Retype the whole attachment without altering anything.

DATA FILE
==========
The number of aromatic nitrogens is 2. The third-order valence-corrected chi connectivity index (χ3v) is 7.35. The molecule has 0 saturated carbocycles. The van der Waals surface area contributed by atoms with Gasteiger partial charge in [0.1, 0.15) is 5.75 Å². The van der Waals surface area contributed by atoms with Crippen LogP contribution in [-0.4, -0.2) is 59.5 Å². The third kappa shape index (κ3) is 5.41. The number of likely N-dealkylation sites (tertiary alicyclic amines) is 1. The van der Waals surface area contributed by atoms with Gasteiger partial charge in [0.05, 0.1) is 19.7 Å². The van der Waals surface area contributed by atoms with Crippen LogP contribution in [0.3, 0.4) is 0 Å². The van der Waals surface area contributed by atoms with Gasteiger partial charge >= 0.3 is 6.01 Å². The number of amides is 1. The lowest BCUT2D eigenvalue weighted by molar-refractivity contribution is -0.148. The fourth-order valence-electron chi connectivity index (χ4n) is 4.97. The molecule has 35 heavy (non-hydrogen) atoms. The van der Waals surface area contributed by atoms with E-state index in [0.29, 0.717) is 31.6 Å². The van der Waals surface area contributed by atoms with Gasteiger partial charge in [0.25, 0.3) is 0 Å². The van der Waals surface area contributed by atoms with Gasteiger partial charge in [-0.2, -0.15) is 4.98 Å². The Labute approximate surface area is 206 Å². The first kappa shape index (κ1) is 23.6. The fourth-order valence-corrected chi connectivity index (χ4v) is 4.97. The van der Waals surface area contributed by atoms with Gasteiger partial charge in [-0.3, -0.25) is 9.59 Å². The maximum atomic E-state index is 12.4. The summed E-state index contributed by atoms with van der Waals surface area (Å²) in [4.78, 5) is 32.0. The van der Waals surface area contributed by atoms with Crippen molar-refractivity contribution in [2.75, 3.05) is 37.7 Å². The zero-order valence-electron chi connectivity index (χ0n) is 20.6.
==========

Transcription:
The number of aromatic nitrogens is 2. The third-order valence-corrected chi connectivity index (χ3v) is 7.35. The molecule has 0 saturated carbocycles. The van der Waals surface area contributed by atoms with Gasteiger partial charge in [0.1, 0.15) is 5.75 Å². The van der Waals surface area contributed by atoms with Crippen LogP contribution in [-0.4, -0.2) is 59.5 Å². The third kappa shape index (κ3) is 5.41. The number of likely N-dealkylation sites (tertiary alicyclic amines) is 1. The van der Waals surface area contributed by atoms with Gasteiger partial charge in [0.05, 0.1) is 19.7 Å². The van der Waals surface area contributed by atoms with Crippen LogP contribution in [0.3, 0.4) is 0 Å². The van der Waals surface area contributed by atoms with Gasteiger partial charge >= 0.3 is 6.01 Å². The number of amides is 1. The lowest BCUT2D eigenvalue weighted by molar-refractivity contribution is -0.148. The fourth-order valence-electron chi connectivity index (χ4n) is 4.97. The molecule has 35 heavy (non-hydrogen) atoms. The van der Waals surface area contributed by atoms with E-state index in [0.29, 0.717) is 31.6 Å². The van der Waals surface area contributed by atoms with Gasteiger partial charge in [0.25, 0.3) is 0 Å². The van der Waals surface area contributed by atoms with Gasteiger partial charge in [-0.2, -0.15) is 4.98 Å². The Labute approximate surface area is 206 Å². The first kappa shape index (κ1) is 23.6. The fourth-order valence-corrected chi connectivity index (χ4v) is 4.97. The van der Waals surface area contributed by atoms with Gasteiger partial charge in [-0.3, -0.25) is 9.59 Å². The maximum atomic E-state index is 12.4. The summed E-state index contributed by atoms with van der Waals surface area (Å²) in [4.78, 5) is 32.0. The van der Waals surface area contributed by atoms with Crippen molar-refractivity contribution in [2.75, 3.05) is 37.7 Å². The zero-order valence-electron chi connectivity index (χ0n) is 20.6.